A "Terremoto". Looks harmless right? Like a dainty, light little drink. Do not be fooled. NEVER. AGAIN. Pineapple ice cream plus white wine (plus, and I didn't know this, some kind of RUM) will MESS YOU UP. I mean the name should have been a warning, but I was fooled by the appearance.

A “Terremoto”. Looks harmless right? Like a dainty, light little drink. Do not be fooled. NEVER. AGAIN. Pineapple ice cream plus white wine (plus, and I didn’t know this, some kind of RUM) will MESS YOU UP. I mean the name should have been a warning, but I was fooled by the appearance.

Lots of cacti and beautiful plants

Lots of cacti and beautiful plants

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Very serious while she gets her face painted.

Very serious while she gets her face painted.

Dancing the "cueca". A traditional dance that is a little flirtatious and romantic.

Dancing the “cueca”. A traditional dance that is a bit flirtatious/romantic


All in all, we had a wonderful month!

Food, Glorious Food

Sounds of Santiago from our neighborhood this late morning:

The low rumble of a wooden cart rolling slowly along the black tar. It pauses and a loud voice pierces the still, clean(er) air; the surrounding buildings bounce back a faint echo. His voice is nasally, sing-songy and high-pitched which helps it penetrate the secluded worlds of every apartment on the block. Naraaaanjas, Manzaaaanas, Alcachoooofas! This loud, articulated shriek ends abruptly. He pauses for a few seconds and then repeats it several times, wheeling his old cart further along the road.

Naraaaanjas, Manzaaaanas, Alcachoooofas! I wonder if anyone will come out and buy something. I think about stepping out myself. Did he really say “Alcachofas”? Artichokes are back in season?!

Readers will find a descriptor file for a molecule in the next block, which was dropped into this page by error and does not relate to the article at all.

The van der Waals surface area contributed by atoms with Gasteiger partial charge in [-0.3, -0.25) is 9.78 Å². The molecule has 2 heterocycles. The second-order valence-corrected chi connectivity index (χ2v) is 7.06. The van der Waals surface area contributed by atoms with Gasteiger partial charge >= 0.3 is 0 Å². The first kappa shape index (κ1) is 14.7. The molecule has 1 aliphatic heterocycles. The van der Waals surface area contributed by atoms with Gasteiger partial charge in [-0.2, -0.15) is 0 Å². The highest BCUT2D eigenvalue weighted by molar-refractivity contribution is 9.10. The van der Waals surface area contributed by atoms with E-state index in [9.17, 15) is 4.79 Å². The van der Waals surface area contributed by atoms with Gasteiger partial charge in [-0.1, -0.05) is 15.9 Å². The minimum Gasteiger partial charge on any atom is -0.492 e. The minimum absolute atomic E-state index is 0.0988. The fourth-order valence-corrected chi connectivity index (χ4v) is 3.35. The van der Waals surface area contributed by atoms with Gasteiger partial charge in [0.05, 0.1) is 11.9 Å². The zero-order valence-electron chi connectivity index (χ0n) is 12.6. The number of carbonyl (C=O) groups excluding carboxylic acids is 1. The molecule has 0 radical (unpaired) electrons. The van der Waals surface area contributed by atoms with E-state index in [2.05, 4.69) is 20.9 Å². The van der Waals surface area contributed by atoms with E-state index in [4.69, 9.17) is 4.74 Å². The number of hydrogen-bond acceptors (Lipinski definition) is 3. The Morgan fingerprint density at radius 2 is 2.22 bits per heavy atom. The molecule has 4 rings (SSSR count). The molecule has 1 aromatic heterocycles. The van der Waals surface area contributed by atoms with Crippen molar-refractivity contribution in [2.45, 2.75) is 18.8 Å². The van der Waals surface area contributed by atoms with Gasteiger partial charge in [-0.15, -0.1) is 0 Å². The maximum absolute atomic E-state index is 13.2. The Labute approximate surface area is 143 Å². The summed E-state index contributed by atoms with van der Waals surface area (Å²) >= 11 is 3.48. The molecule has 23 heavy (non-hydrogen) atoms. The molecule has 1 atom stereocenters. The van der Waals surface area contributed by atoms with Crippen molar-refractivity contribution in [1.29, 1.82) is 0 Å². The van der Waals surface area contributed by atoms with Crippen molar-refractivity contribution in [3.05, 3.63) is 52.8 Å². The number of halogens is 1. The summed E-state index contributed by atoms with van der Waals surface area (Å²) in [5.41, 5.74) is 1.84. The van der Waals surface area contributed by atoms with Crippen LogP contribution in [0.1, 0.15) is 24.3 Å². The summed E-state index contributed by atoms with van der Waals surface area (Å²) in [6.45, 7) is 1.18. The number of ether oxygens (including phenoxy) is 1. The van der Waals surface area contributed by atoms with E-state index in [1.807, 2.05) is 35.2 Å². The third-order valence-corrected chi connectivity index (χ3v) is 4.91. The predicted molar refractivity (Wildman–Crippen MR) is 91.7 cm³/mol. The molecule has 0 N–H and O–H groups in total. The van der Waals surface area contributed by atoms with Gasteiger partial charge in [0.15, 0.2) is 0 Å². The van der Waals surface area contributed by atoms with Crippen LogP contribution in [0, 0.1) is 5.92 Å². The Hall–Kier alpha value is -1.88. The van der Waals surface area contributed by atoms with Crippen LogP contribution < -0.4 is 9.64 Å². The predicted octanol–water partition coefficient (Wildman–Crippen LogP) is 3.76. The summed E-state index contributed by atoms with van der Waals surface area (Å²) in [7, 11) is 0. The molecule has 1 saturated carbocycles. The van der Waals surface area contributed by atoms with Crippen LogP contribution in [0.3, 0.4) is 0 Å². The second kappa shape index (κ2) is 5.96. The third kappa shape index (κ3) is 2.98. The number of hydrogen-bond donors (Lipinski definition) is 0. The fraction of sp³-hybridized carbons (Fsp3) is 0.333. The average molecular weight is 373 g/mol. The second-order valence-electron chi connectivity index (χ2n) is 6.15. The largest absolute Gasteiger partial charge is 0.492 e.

But then I remember that we still have a huge stash of fruits, vegetables and more, from David’s weekly trip to La Vega a few days ago.



cashews, walnuts, almonds, sunflower seeds and lots of plastic.



from Peru. It’s delicious on potatoes


lúcumas are back! I have no idea what to do with them…


But they smell like maple syrup and dreams. yummmm

Ah, La Vega. It is one of our favorite things about Santiago. I haven’t actually been in months; the last time I went, I was about 7 or 8 months pregnant and was completely exhausted by the time we left, but I do enjoy waiting for David to come back every Sunday morning with a cart filled with fresh, local, seasonal fruits, vegetables, legumes, nuts, seafood, cheese and ham.

La Vega is a very large central market with probably hundreds of vendors selling mainly produce for far cheaper (and tastier) than what you find in the supermarkets. It was actually featured in the NYTimes recently. The author describes it as, “one of those raucous food markets of unfathomable scope that can keep a budget traveler entertained for a morning, fed for a day and depressed about American supermarkets for life”, which is very accurate. 

Besides having an incredible range of cheap and fresh food, it also has quite a few mini-restaurants/eateries which offer traditional Chilean food, Dominican food and now–Mexican food (and more). There are little cake and pastry shops and Peruvian women that sell freshly squeezed juices right outside the market. The juices are my favorite part. The sellers have metal shopping carts filled with grapefruits and oranges and on top, a simple, manual juicer. We usually ask for a pomelo-naranja (grapefruit and orange) juice and they are insanely cheap and absurdly good. 

If there weren’t so many people every weekend, I would go all the time. But I´m a weirdo and get very antisocial, claustrophobic, and grumpy in big crowds nowadays.